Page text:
Given the expressive power of XSLT, and the possibility to access external resources from a XSLT style sheet (e.g. through the document function or the xsl:import mechanism), implementors should take the appropriate measures to prevent malicious usage of this mechanism.

Note that evaluating a transformation may involve finding representations for not only the resource identified as the transformation, but also any resources referred to by way of mechanisms such as xsl:include. Likewise, it may involve finding representations for not only the source document but also any resources referrred to using mechanisms such as the XSLT document() function.

7. The GRDDL Vocabulary

The following extract from the GRDDL profile document is written using XHTML and embedded RDF statements and includes all of the markup required to define an XHTML profile. (View the source to see the embedded markup)

This document, http://www.w3.org/2003/g/data-view, is a metadata profile in the sense of the HTML specification, in section Meta data profiles.

We define the following terms as XHTML link relationships and RDF properties:


HTML4 definition of the 'rel' attribute.

relates a Document to an Algorithm, usually represented in XSLT, for extracting an RDF/XML representation of (some of) the document's meaning.. See GRDDL specification for full details.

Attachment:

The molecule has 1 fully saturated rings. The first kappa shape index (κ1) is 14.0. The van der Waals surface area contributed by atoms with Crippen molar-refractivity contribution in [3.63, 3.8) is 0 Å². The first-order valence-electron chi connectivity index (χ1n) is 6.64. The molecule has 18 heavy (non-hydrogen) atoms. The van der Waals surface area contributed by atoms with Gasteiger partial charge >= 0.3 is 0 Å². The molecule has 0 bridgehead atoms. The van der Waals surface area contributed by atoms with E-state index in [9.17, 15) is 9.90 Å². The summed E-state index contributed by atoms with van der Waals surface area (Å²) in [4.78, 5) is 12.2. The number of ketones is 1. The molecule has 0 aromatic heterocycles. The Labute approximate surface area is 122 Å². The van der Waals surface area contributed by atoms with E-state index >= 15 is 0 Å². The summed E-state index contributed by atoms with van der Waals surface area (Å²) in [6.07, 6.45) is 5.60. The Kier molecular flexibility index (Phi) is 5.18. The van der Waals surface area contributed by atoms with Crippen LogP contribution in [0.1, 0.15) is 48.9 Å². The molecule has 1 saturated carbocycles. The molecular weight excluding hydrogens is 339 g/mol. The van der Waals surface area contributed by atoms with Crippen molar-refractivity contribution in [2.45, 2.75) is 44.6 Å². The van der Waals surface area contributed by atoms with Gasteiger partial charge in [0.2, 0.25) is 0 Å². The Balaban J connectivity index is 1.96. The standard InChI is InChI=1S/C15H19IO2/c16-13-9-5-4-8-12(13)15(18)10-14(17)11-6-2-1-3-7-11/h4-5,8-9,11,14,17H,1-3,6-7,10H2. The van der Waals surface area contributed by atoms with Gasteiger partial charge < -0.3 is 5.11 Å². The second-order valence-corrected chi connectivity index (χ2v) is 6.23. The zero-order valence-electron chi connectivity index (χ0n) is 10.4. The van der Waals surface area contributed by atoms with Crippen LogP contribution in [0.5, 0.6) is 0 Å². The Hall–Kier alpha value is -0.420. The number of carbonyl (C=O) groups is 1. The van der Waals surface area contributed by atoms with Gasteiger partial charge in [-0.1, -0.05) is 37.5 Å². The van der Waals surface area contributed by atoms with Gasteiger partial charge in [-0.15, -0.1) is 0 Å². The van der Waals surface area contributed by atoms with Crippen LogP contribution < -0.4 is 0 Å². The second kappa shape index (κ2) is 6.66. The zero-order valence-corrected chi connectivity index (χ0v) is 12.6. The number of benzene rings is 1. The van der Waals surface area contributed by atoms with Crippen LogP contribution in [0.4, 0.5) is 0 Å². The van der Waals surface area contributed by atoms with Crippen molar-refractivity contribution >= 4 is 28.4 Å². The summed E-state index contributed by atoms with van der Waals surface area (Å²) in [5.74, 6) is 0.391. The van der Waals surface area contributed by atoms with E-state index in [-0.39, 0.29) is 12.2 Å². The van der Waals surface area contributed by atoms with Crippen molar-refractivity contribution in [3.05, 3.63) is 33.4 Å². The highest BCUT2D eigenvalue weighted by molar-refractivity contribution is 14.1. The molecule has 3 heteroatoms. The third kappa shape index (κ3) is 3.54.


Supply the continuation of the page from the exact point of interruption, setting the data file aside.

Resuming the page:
relates a Document, e.g. a namespace document, to an Algorithm, usually encoded in XSLT, for extracting an RDF/XML representation of (some of) the meaning of any document whose root element's namespace name refers to the subject document.
relates a Document to an Algorithm, usually encoded in XSLT, for extracting an RDF/XML representation of (some of) the meaning of any XHTML document with a profile that refers to the subject document.

This document uses Embedded RDF to encode Description of a Project (DOAP) data as well as RDF Schema data and one or two RDDL properties. We have moved away from the RDDL syntax itself.

9. References

Normative References

Parts of the following specifications are include in this one by reference:

HTML 4.01 Specification , D. Raggett, A. Le Hors, I. Jacobs, Editors, W3C Recommendation, 24 December 1999, http://www.w3.org/TR/1999/REC-html401-19991224 . Latest version available at http://www.w3.org/TR/html401 .
Resource Description Framework (RDF): Concepts and Abstract Syntax , G. Klyne, J. J. Carroll, Editors, W3C Recommendation, 10 February 2004, http://www.w3.org/TR/2004/REC-rdf-concepts-20040210/ . Latest version available at http://www.w3.org/TR/rdf-concepts/ .
Modularization of XHTML™ , S. Schnitzenbaumer, F. Boumphrey, T. Wugofski, S. McCarron, M. Altheim, S. Dooley, Editors, W3C Recommendation, 10 April 2001, http://www.w3.org/TR/2001/REC-xhtml-modularization-20010410/ . Latest version available at http://www.w3.org/TR/xhtml-modularization/ .
Architecture of the World Wide Web, Volume One , N. Walsh, I. Jacobs, Editors, W3C Recommendation, 15 December 2004, http://www.w3.org/TR/2004/REC-webarch-20041215/ . Latest version available at http://www.w3.org/TR/webarch/ .
RDF Semantics , P. Hayes, Editor, W3C Recommendation, 10 February 2004, http://www.w3.org/TR/2004/REC-rdf-mt-20040210/ . Latest version available at http://www.w3.org/TR/rdf-mt/ .